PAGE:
The second episode of Little Fires Everywhere deepens the shaky acquaintanceship of two matriarchs trying to accept their newfound ties.

Kerry Washington is Mia Warren, a single black mother who moves to rule-abiding Shaker Heights, Ohio with her daughter Pearl, played by Lexi Underwood. Reese Witherspoon is Elena Richardson, a rich white mother with four teenage children distraught over how her youngest daughter, Izzy, played by Megan Stott, is not aspiring to be the American dream she set up for her family.

As Pearl hangs out more with the Richardson children—Izzy; Lexie, played by Jade Pettyjohn; Tripp, played by Jordan Elsass; and Moody, played by Gavin Lewis—Mia and Elena are seeing their lives collide more, whether they like it or not.


Pearl wants to take algebra two, but the white male school counselor placed her back in geometry. The counselor claims Pearl attended too many schools and assumes she’s being bused in from Cleveland. Knowing her race is really the decision, she later tells Mia about the situation at the Chinese restaurant where her mother works. But Mia is watching her coworker, Bebe, deal with the diners, especially a baby.

Pearl picks up on the disinterest and asks Elena the next morning if she could proofread her essay to get into algebra two. Elena gladly accepts and mentions the school doesn’t like to put the students of color in the higher-level classes. In the kitchen, Elena puts the essay down on the counter to fetch Izzy for school. Lexie sees the abandoned papers and takes a peek.


Elena’s book club is reading The Vagina Monologues by Eve Ensler, which of course riles her conservatism as she complains she had voted for Arthur Golden’s classic Memoirs of a Geisha instead. At the book club inside her spacious living room, Elena touches on motherhood not being mentioned as much in the famous feminist play.

The moderator shoots back about the last chapter revolving around childbirth and asks if she’s less of a woman for not having children. Pouring liqueur in the background, Mia wanders into the conversation to defend Elena, who barely read the play distraught over the mention of “vaginas,” and discusses the buried motherhood theme. Elena approves Mia’s defense and introduces Mia to the book club.

After the book club, Mia and Elena are bonding on the sofa with wine. The invisible competition comes up again when Elena absentmindedly tells Mia that she helped Pearl with her letter to advocate for her upgraded math class. Mia abruptly ends the bonding session. At home, she asks Pearl about how she got into the class. Pearl said she stood up for herself without mentioning any help from Elena.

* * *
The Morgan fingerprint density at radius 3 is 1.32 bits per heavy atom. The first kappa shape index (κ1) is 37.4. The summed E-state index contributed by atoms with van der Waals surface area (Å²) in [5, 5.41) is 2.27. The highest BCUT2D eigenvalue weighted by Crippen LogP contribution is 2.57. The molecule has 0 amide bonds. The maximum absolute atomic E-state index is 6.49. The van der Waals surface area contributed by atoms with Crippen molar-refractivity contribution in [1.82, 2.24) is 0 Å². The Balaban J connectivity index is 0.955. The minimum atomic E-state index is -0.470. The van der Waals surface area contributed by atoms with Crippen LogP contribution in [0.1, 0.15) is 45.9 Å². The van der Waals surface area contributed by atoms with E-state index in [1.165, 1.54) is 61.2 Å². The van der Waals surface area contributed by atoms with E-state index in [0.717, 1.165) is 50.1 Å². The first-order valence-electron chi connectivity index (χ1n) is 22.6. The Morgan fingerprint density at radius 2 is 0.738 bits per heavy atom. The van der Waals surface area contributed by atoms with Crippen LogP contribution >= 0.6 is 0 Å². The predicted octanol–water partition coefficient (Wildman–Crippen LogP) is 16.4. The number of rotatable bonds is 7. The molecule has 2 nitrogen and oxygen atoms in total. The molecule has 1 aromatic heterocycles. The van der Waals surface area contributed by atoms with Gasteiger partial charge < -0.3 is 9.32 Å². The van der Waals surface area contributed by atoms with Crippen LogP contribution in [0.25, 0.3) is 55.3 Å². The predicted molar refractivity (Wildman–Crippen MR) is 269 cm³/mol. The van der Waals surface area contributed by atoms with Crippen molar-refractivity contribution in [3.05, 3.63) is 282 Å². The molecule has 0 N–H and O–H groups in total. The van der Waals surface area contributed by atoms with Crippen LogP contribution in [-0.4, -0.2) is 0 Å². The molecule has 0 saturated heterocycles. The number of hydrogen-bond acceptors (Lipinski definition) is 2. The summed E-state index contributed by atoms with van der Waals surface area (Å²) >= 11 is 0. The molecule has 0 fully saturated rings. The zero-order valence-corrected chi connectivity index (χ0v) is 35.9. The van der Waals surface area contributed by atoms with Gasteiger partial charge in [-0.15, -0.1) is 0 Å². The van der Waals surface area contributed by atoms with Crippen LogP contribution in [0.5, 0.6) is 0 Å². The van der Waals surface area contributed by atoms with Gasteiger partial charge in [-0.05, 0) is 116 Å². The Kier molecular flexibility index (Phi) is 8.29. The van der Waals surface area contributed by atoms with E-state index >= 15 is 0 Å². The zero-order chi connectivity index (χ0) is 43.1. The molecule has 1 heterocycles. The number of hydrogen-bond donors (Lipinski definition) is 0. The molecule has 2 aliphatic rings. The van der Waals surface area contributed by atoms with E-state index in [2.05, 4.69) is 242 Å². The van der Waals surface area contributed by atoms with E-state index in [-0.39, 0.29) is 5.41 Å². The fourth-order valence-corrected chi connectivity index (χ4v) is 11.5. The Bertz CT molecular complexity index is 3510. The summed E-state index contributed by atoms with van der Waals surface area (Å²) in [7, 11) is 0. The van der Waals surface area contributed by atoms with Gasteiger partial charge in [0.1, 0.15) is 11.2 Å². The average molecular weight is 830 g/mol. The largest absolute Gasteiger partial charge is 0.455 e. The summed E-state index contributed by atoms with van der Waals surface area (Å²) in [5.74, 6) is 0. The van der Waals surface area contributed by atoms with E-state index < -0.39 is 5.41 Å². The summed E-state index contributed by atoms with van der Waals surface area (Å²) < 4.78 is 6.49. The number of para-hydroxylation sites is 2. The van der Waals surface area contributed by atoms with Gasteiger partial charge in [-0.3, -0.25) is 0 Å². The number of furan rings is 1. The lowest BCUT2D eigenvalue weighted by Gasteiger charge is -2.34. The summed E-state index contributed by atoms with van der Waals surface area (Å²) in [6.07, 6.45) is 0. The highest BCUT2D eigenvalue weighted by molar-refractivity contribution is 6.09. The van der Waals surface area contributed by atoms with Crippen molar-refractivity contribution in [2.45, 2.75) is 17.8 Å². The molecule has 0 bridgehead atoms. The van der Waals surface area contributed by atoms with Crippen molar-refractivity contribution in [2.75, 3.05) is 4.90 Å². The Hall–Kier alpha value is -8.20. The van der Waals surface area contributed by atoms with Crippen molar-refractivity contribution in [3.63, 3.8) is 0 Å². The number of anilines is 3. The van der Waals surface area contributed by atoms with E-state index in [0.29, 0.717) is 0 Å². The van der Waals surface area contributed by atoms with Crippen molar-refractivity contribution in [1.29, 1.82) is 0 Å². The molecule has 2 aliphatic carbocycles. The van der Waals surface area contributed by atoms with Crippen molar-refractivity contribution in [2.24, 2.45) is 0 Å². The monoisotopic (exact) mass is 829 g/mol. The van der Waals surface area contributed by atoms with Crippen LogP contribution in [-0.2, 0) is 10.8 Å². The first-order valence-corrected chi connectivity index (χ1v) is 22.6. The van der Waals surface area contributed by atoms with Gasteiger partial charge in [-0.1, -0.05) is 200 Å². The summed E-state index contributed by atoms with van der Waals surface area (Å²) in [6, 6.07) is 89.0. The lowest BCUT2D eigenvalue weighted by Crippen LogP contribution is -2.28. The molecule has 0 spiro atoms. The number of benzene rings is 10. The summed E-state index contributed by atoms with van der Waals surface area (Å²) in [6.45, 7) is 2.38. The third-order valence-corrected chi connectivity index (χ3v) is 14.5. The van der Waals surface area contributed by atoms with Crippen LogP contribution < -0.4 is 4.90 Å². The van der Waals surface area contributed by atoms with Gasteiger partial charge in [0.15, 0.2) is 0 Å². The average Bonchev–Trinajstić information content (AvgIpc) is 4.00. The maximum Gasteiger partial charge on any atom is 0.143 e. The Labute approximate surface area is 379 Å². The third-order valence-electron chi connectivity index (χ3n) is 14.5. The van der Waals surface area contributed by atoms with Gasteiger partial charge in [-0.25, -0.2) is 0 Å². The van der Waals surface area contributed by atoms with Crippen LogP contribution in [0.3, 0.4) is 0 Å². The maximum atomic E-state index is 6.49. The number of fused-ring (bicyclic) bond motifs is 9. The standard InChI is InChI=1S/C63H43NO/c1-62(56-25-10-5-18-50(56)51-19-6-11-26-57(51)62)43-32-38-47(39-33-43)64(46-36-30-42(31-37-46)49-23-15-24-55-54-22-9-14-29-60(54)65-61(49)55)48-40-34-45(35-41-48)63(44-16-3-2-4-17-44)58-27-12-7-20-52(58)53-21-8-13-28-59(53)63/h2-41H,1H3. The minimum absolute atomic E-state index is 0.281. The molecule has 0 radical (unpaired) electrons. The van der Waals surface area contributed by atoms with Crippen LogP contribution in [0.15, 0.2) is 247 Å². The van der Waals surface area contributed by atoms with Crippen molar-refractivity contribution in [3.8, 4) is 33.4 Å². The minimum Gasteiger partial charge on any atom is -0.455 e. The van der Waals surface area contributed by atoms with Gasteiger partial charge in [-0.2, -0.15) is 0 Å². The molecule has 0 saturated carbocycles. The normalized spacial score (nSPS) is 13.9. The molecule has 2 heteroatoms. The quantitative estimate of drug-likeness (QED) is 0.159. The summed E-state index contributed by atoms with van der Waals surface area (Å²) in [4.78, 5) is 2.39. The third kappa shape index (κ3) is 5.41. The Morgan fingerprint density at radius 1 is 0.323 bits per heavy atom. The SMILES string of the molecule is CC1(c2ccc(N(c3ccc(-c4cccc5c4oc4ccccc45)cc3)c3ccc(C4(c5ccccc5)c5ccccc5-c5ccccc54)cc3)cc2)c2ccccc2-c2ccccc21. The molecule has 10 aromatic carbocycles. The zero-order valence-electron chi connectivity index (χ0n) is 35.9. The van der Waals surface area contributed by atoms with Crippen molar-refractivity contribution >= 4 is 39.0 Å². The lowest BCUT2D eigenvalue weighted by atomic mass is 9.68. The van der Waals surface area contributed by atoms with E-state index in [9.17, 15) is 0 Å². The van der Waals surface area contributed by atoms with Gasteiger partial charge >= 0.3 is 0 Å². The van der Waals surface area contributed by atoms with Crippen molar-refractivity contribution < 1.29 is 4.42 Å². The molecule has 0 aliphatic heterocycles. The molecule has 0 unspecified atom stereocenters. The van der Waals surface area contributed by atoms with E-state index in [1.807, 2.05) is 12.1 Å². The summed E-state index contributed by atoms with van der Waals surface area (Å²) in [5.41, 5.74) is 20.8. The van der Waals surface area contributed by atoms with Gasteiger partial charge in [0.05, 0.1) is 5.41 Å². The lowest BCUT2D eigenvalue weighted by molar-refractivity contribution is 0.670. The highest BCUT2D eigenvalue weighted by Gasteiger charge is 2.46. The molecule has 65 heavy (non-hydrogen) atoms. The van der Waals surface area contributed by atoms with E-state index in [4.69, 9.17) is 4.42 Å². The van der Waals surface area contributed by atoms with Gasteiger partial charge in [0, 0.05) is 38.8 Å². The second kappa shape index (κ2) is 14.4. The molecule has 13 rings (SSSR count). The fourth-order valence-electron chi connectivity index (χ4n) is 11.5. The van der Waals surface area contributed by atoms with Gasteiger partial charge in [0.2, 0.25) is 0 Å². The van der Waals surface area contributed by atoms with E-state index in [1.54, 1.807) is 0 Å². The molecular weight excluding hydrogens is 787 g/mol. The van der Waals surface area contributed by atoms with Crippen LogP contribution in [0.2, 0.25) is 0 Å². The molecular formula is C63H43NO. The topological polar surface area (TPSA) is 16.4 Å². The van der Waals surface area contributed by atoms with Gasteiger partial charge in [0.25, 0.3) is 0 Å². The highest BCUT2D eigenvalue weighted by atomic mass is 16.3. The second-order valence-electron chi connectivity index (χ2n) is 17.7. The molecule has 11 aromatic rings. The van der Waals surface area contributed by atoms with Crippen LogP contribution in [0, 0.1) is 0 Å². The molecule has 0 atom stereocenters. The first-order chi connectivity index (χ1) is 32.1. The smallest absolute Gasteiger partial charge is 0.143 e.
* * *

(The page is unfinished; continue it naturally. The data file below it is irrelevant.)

Back at the restaurant where Pearl is talking to Mia about her math dilemma, Mia zeros in on Bebe Chow, the quiet Chinese immigrant working at the restaurant played by Lu Huang. Mia senses Bebe needs help after Bebe shows happiness then sadness when handling a baby for a family, so Mia gets up from the dining table on her night off and tells Bebe she will take over her shift.

Later, Bebe makes homemade noodles for Mia that she brings to Mia at home. Mia gives Bebe her tips from the night before. Her kindness touches Bebe, who admits she lost her baby daughter.

Mia tells Bebe she doesn’t have to share her story to explain her behavior; she understands as a mother. This signals another mother being brought into the equation and how her race will play a role in discovering what happened to her daughter.

still, Who is Mia?

The episode opens in a years-old flashback of Mia having sex in a cramped car. She’s only distracted by baby Pearl waking up. She kicks out her sex partner and comforts Pearl.

This accompanies the New York City subway flashbacks that Mia has been having since the first episode. She’s scared sitting on the subway and the main person she’s staring at across from her in the car is Grey’s Anatomy actor/activist Jesse Williams. At one point, his unidentified character flickers into Elena. Mia’s traumas may take a backseat to Bebe’s traumas we have yet to see.

The first three episodes of Little Fires Everywhere is streaming now on Hulu. New episodes will arrive on Wednesdays.